Brass Rubbing Plaque: “North Quay” – located quayside on North Quay opposite North Quay House in the centre of a circular metal bench.
North Quay was built in 1849 and 1850 with noted railway engineer Joseph Locke involved in its design and construction. The line of the present quayside was completed in 1850, enclosing earlier developments.
In its heyday the quayside was busy with shipping and cargo. Dock labour would gather here waiting for work and there were coal stores, transit sheds and goods yards storing wines, spices, potatoes and tobacco. Today, in North Quay House’s car park, coloured brickwork marks the position of the older waterfront buildings constructed after 1650. These include what became known as Ceely’s Salthouse. The remains of Old Tree Slip are also under the car park running alongside the later Hawkins Avenue. On your right halfway along North Quay is Hawkers Avenue, a road which takes its name from the Hawker Family, wine importers for over 300 years.
Nearest Refreshments: Meze Bar & Grill, The Dolphin House Brazzerie and Quay Cafe
Nearest Public WC’s: Bretonside Bus Station 7MINS
Brass Rubbing Plaque: “Sutton Wharf” – located on Sutton Wharf at the northern end on the East Facade of New block???
At the bottom of Looe Street the Dung Quay was created in 1639 where all Plymouth’s waste was collected. The adjacent Sutton Wharf wasbuilt between 1813 and 1815 by the Sutton Pool Company. In 1972 70 yacht moorings were laid off the Wharf. Soon all the spaces were taken, and two years later there were 200 moorings. Today there are some 462 berths catering for all sizes of vessels.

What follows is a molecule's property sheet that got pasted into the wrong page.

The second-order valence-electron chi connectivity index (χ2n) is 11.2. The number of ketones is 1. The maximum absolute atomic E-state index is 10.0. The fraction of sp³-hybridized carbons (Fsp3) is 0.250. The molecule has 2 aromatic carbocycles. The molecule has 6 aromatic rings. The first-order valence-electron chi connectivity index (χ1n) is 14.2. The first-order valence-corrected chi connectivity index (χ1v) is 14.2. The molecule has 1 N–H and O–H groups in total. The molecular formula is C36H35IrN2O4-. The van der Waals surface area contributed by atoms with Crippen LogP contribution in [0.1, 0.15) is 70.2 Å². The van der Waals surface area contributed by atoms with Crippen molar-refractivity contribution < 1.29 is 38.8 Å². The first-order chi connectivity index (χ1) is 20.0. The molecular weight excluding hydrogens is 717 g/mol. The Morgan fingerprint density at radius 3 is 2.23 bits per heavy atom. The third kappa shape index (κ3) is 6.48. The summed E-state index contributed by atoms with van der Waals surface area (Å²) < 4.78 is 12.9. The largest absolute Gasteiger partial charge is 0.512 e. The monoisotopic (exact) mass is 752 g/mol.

Brass Rubbing Plaque: “Vauxhall Quay and Sutton Jetty” – located at the Junction of Vauxhall Quay, Sutton Jetty and Sutton Wharf, outside Sutton Harbour Marina main entrance.
Nearest Refreshments: Dolphin House Brazzerie, Meze, The Stable
Nearest Public WC’s: Bretonside Bus Station 5 MINS
Continue around Guys Quay. The Custom House is on your right.
Brass Rubbing Plaque: “Guys Quay” – near to Three Crowns Pub on Guys Quay
Guy’s Quay was originally called Gaye’s Quay and dates back to the mid-1600’s. The natural shore actually followed the line of Vauxhall Street where quays, houses and warehouses were already being built. Many of the waterfront stone warehouses were destroyed by bombing in the Second World War.
The large open space of the parade was originally called Newquay. The ground beneath your feet may feel solid but this area was reclaimed from the sea in the late 1500’s. Between 1755 and 1783 it served as the Parade Ground for the Royal Marines (Plymouth Division) which gives the area its name.
Built in 1820, The Customs House is probably the most imposing building on The Barbican. White’s 1850 History, Gazetteer and Directory of Devonshire states that the Custom House is “a large and handsome structure, built of granite in 1819-20 at the cost of £8,000, in lieu of the old one which was small and inconvenient. It contains a long room 52 feet by 26, and all other necessary offices for the business.”
The heroes of Elizabethan Plymouth were Francis Drake and John Hawkins – but like most merchants and explorers of the time, their trading methods may surprise us today. The great Elizabethan adventurers were all pirates, and many were slave traders too. The infamous slave trade was actually founded in Plymouth by Hawkins and Drake and both men made a fortune from it.